The Philistines took the captured Ark with them to Ashdod, one of 5 major cities the Philistines controlled.  In Ashdod, the Philistines worshipped their god Dagon, and they take the captured Ark of the Covenant and lay it prostrate into Dagon’s temple in a position of submission.  Rejoicing, no doubt that the God of Israel has been captured and forced to bow before Dagon.  But the next morning, they were astonished to see the roles reversed.

1 Samuel 5:1-3,

After the Philistines had captured the Ark of God, they took it from Ebenezer to Ashdod.  Then they carried the Ark into Dagon’s temple and set it beside Dagon.  When the people of Ashdod rose early the next day, there was Dagon, fallen on his face on the ground before the Ark of the Lord! They took Dagon and put him back in his place.

They put their god Dagon back in his place.  Dagon is an idol that does have to be carried by man.  The next morning is even worse – not only is Dagon back on the floor in submission, but his hands and head had been broken off, with only the body remaining.


Is Dagon in the hands of an angry God?  Dagon is prostrated before the Ark of God, but Ark of the Covenant is not a god.  It is not an idol like Dagon.  The Ark is a symbol of God’s presence among His people.  It has great symbolic value, but it is not an idol.  Dagan, the man-made God, has to be picked up, glued back together, sent to the shop for repairs.

Verse 6 says the Lord’s hand was heavy against the Philistines and brought affliction and tumors.  The people of Ashdod want nothing more to do with this captured Ark, so they send it to the next Philistine city, Gath.  In Gath, immediately the same tumors and afflictions affected all the people.  So the people of Gath decide to send it to a 3rd Philistine city, Ekron.  And the people of Ekron see the Ark arriving and they cry out, “They brought the God of Israel to kill us!  Send it away!”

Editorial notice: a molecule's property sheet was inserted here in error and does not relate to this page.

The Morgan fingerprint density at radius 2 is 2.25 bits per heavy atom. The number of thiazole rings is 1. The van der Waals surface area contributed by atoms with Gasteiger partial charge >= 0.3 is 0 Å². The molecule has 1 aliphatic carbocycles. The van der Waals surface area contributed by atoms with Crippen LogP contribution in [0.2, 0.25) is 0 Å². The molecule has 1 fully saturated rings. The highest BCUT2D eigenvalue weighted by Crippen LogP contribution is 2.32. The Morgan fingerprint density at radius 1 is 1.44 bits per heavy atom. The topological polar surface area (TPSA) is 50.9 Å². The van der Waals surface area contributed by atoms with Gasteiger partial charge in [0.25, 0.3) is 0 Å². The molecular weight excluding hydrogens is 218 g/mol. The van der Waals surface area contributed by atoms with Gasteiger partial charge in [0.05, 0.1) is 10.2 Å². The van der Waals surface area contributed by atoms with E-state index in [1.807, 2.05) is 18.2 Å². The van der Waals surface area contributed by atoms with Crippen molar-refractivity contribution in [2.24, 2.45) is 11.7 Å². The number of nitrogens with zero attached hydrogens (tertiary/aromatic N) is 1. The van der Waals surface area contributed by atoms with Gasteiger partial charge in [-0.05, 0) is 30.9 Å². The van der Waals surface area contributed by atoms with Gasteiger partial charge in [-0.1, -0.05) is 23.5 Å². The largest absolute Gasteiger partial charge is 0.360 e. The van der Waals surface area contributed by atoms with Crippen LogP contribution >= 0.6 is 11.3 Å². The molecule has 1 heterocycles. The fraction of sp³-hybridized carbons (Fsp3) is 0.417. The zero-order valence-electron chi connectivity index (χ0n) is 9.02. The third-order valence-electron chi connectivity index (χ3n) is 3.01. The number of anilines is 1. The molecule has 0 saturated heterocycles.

I find it incredible how the Philistines don’t get it.  Earlier before battle, they heard the Israeli roar so loud the earth shook, and the Philistines were afraid of the God who brought the plagues upon Egypt.  Now, their idol God Dagon is hacked to pieces and lies prostrate before the Ark.  And the Philistines are dying of some sort of plague with tumors as long as they keep the Ark.  Their man-made god is powerless against the Almighty, but they still choose to worship their idol.

Send it back.  Send it back, they say.  With the presence of the one true living God in their midst, they want to send it away.  It is too hot to handle.  Send it away.

IV.      The Ark is Returned

For seven months, the Philistines hold on to the Ark and are plagued with tumors.  They know they have to get rid of it.  At first, it was a political problem as they passed it from one city to another, but now it’s a religious problem.  The want to return the Ark to Israel, but they don’t want offend Israel’s angry God.

1 Samuel 6:1-3,

When the Ark of the Lord had been in Philistine territory seven months, the Philistines called for the priests and the diviners and said, “What shall we do with the Ark of the Lord? Tell us how we should send it back to its place.”

They answered, “If you return the Ark of the god of Israel, do not send it back to him without a gift; by all means send a guilt offering to him. Then you will be healed, and you will know why his hand has not been lifted from you.”

The Philistine priests come up with a guilt offering, a really weird one.  They make five gold tumors.  Yes, tumors, modeled after the tumors that afflicted their bodies.  They make 5 gold tumors, and also make 5 gold rats for carrying this plague.  Look how well the Philistine priests understand the Jehovah God in verse 4-6 –

The Philistines asked, “What guilt offering should we send to him?”

They replied, “Five gold tumors and five gold rats, according to the number of the Philistine rulers, because the same plague has struck both you and your rulers.  Make models of the tumors and of the rats that are destroying the country, and give glory to Israel’s god. Perhaps he will lift his hand from you and your gods and your land.  Why do you harden your hearts as the Egyptians and Pharaoh did? When Israel’s god dealt harshly with them, did they not send the Israelites out so they could go on their way?